Wednesday, February 13, 2019

The Virginia Dilemma Is Not Singular

When photos of Virginia Governor Northam either in blackface or a KKK outfit, the nation was once again divided.  Many called for his resignation while the governor has refused to do so.  Unfortunately, the governor's dialogue has ended there, except for an admission of earlier in his life using a "small amount"  of blackface because everyone knows how difficult it is to get black shoe polish off the face.  (Actually, most of us don't.)  

Once again, the nation is at an impasse.  Are resigning or not the only options?   Why hasn't Governor Northam talked with members of the African American community regarding their thoughts on his personal rehabilitation and political remediation?  Were there restorative measures that could create change in both the Governor's perspective on race while benefiting the community?  Given the widespread calls for his resignation, probably not - particularly given the Governor's failure to make a sincere apology that includes remedial steps both for himself and the African Americans that have been further harmed.  His most recent reference to slaves as "indentured servants" evidences Northam's deep racism and his rigid commitment to those beliefs.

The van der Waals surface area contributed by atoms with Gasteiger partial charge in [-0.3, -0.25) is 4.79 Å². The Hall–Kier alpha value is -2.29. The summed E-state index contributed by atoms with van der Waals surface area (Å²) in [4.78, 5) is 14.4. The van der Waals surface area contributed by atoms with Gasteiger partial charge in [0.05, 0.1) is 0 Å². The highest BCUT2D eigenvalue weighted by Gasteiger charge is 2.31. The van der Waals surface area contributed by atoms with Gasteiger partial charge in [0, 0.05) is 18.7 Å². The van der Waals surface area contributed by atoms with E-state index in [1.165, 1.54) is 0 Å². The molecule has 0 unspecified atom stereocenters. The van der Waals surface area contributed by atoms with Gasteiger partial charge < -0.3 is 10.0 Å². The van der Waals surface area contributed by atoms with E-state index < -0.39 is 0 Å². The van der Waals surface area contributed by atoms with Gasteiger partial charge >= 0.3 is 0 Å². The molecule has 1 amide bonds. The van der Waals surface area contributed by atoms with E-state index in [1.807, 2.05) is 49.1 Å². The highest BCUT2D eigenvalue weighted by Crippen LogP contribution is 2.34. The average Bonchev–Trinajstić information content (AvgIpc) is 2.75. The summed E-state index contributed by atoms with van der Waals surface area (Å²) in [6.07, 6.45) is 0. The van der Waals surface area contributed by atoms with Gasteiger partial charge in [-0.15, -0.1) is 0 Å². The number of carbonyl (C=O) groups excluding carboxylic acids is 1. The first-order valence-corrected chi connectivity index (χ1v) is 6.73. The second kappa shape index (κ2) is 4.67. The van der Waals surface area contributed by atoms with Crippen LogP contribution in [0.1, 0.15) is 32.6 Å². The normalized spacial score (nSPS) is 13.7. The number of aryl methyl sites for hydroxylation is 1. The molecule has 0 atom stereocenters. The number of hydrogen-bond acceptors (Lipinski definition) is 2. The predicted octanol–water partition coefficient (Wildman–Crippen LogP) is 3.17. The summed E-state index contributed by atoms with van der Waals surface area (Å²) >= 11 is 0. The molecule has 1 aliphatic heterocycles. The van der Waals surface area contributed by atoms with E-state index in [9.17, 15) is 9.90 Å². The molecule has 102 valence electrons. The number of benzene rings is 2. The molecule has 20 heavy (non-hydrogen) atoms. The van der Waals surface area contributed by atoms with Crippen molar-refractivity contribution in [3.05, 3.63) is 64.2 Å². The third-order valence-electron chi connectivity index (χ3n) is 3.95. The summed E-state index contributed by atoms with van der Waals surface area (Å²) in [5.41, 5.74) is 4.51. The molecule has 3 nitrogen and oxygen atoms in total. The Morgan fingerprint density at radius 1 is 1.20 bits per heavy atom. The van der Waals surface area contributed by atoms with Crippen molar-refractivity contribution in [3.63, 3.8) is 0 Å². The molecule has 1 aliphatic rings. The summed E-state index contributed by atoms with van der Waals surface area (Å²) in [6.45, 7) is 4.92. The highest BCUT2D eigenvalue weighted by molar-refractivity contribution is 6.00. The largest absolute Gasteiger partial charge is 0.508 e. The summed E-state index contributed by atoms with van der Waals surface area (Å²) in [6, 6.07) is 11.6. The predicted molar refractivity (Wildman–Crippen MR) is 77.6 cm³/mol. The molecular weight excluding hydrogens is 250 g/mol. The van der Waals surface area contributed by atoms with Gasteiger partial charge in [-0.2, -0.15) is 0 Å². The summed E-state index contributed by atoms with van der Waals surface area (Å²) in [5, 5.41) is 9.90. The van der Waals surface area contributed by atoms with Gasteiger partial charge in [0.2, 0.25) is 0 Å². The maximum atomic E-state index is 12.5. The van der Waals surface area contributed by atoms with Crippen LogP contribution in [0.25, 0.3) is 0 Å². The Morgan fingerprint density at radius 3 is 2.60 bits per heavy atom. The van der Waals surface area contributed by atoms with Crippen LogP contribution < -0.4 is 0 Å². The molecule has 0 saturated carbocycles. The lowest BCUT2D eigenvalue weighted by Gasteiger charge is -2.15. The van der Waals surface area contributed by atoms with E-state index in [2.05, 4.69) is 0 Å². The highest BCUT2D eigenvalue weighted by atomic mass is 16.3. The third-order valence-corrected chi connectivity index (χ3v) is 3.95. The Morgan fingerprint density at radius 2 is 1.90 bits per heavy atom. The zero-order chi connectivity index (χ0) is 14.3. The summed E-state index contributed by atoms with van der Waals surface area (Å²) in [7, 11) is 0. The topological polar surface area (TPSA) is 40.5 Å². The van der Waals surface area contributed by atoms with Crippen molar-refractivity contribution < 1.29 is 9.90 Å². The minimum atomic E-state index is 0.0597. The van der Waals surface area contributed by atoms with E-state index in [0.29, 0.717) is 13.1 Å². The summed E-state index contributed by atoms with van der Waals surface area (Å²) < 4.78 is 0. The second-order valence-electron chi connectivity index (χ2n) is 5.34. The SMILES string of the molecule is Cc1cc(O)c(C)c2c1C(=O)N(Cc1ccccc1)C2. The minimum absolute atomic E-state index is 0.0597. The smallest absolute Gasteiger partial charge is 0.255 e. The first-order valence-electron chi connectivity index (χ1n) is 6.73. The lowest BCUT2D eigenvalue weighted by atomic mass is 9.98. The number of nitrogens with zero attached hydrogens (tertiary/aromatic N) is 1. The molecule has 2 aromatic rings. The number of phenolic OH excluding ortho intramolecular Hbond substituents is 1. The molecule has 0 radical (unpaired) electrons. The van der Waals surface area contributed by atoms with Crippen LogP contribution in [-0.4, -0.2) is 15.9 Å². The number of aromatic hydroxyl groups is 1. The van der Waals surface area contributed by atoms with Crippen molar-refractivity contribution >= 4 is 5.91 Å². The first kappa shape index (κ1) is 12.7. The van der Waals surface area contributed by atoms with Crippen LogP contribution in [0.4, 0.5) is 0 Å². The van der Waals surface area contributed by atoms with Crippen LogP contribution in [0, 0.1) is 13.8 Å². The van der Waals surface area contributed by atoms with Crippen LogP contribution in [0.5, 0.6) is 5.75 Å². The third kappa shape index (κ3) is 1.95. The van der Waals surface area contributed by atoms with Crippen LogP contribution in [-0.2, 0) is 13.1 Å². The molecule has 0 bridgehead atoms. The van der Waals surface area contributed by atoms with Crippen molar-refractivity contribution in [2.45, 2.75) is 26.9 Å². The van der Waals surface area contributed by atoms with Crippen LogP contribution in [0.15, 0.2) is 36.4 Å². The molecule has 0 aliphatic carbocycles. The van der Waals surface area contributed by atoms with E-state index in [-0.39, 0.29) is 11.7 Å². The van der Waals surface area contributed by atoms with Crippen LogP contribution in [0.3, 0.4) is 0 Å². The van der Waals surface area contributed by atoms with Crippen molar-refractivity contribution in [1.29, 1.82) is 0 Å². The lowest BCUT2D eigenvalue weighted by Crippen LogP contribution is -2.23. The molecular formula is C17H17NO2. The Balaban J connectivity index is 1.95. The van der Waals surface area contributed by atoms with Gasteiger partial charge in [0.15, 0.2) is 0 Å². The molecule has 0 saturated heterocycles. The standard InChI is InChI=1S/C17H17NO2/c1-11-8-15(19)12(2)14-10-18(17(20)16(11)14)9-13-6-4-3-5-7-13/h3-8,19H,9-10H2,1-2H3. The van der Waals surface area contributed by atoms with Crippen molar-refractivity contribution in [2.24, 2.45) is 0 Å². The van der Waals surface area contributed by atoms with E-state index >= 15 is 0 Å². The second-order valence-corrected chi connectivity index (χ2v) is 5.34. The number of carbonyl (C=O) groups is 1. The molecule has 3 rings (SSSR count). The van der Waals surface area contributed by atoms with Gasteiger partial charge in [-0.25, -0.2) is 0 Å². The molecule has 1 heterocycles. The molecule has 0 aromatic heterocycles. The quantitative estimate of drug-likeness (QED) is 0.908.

Think of the opportunities missed.  In a moving opinion piece in the Washington Post, Reverend William Barber II envisions different outcomes.   He suggests that the Governor and others who have committed racist acts could begin by asking  “How are the people who have been harmed by my actions asking to change the policies and practices of our society?”  While the expansion of voting rights, providing health care for all and committing to a living wage are national issues that the Governor could endorse and foster, Reverend Barber suggests specific local measures that would immediately improve African American lives.  "In Virginia, it means stopping the environmental racism of the pipeline and natural gas compressor station Dominion Energy intends to build in Union Hill, a neighborhood founded by emancipated slaves and other free African Americans."  

In an age when apologies are presumed to be accepted no matter how untimely or insincere, the Governor needs to find a path to actual reparations whether he continues as Governor or not.   The Governor's failure to do so says more about his personal failures than anything else.

Margaret Drew, Race | Permalink


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